# Household Time Allocation

Simultaneous game, clarifies best response and Nash equilibrium. Mixed Nash equilibria could also be considered. Material is an Excel File and a Gambit file.

Do you also have a roommate who doesn't seem to do his or her share of the work? Their usual excuses are: "I am just not good with cleaning", or "I don't care about how clean the room is". If you belive them, in both cases you are left spending more hours cleaning your joint room than your roommate, and we will see why this is rational and even unavoidable unless there is some outside pressure.

Cleaning your room is not really a game, but we model it by a game. It is important to understand that this modelling has to be done with care, and you also should be cautious when drawing conclusions from your model. This is also discussed in this chapter.

## The first model

HOUSEHOLD TIME ALLOCATION(p): Ann and Beth(p) share a room. Both decide to spend 0, 1, 2, 3, or 4 hours on Saturday mornings (between 8:00 and 13:00) on household matters. However, Beth(p) is a little clumsy and cannot work as efficient as Beth. Every hour Beth(p)) works is equivalent to p hours work of Ann, where p < 1. The (immaterial) payoff for each is the product of
1. the total time somebody worked on household matters (where Beth's time is multiplied by a factor of p), and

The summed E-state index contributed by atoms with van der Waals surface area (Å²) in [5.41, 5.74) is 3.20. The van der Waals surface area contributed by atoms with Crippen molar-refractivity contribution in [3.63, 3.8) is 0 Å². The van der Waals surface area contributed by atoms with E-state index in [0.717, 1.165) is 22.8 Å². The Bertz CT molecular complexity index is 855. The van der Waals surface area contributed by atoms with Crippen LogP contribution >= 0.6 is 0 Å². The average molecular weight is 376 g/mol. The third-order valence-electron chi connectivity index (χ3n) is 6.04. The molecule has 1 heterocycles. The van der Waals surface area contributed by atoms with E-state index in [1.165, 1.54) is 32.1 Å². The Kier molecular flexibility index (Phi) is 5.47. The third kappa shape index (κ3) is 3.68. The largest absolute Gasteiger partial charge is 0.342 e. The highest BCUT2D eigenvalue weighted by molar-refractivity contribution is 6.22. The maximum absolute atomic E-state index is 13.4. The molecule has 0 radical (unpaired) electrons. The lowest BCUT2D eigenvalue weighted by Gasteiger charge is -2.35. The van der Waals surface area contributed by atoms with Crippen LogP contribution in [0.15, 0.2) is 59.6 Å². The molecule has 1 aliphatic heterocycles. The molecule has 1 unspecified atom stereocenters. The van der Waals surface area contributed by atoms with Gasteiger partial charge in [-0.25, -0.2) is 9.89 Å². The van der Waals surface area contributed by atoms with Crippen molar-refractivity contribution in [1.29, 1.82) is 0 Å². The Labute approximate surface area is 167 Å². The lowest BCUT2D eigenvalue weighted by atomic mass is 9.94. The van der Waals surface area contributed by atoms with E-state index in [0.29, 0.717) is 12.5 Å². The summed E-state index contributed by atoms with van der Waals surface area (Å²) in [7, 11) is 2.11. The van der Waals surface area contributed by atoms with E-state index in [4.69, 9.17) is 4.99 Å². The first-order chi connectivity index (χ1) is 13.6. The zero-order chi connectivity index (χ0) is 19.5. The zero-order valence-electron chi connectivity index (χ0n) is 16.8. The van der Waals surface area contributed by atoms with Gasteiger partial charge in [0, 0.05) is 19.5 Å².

2. the free time they have between 8:00 and 13:00
3. .

This is discrete version of an example given in [Baldani/Bradfield/Turner, 18.7]. A0, A1, ... A4 are the options for Ann to work for 0,1, ... 4 hours, and B0, B1, ... B4 are the options for Beth to work for 0, 1, ... 4 hours.

Open this Excel sheet to see and change the payoff matrices for different p. The best response values highlight automatically.

• Playing around, you will observe that the best response digraph for p < 0.25 looks like shown to the right. There are two Nash equilibria: (A2,B0) and (A3,B0). Ann will work for 2 or 3 hours, and Beth will work not at all.
• For 1/4 < p < 1/2 the best response digraph looks . There are still the same two pure Nash equilibria, (A2,B0) and (A3,B0).
• For 1/2 < p < 2/3 the best response digraph looks , producing the two pure Nash equilibria (A2,B1) and (A3,B0). Beth may even work for an hour!
• For 2/3 < p < 3/4 the best response digraph looks , but the two pure Nash equilibria (A2,B1) and (A3,B0) remain.
• For 3/4 < p < 1 the best response digraph looks . The only pure Nash equilibrium now is (A2,B1).

If p increases, Beth works more and Ann works less. The better Beth gets at doing household matters, the more time she will have to spend with it.

## A more general model

 0 1 2 3 4 5 0 A0,0,B0,0 A0,1,B0,1 A0,2,B0,2 A0,3,B0,3 A0,4,B0,4 A0,5,B0,5 1 A1,0,B1,0 A1,1,B1,1 A1,2,B1,2 A1,3,B1,3 A1,4,B1,4 A1,5,B1,5 2 A2,0,B2,0 A2,1,B2,1 A2,2,B2,2 A2,3,B2,3 A2,4,B2,4 A2,5,B2,5 3 A3,0,B3,0 A3,1,B3,1 A3,2,B3,2 A3,3,B3,3 A3,4,B3,4 A3,5,B3,5 4 A4,0,B4,0 A4,1,B4,1 A4,2,B4,2 A4,3,B4,3 A4,4,B4,4 A4,5,B4,5 5 A5,0,B5,0 A5,1,B5,1 A5,2,B5,2 A5,3,B5,3 A5,4,B5,4 A5,5,B5,5
Ann's utility is increasing in each row from left to right, Ai,0 ≤ Ai,1 ≤ Ai,2 ≤ Ai,3 ≤ Ai,4 ≤ Ai,5, and Beth's utility is increasing in each column from up to down as B0,i ≤ B1,i ≤ B2,i ≤ B3,i ≤ B4,i ≤ B5,i. Moreover, in each column, Ann's utility is increasing until it reaches the maximum of that row, and decreases from there on. The question is: What will happen? Do we necessarily have the same pattern as above?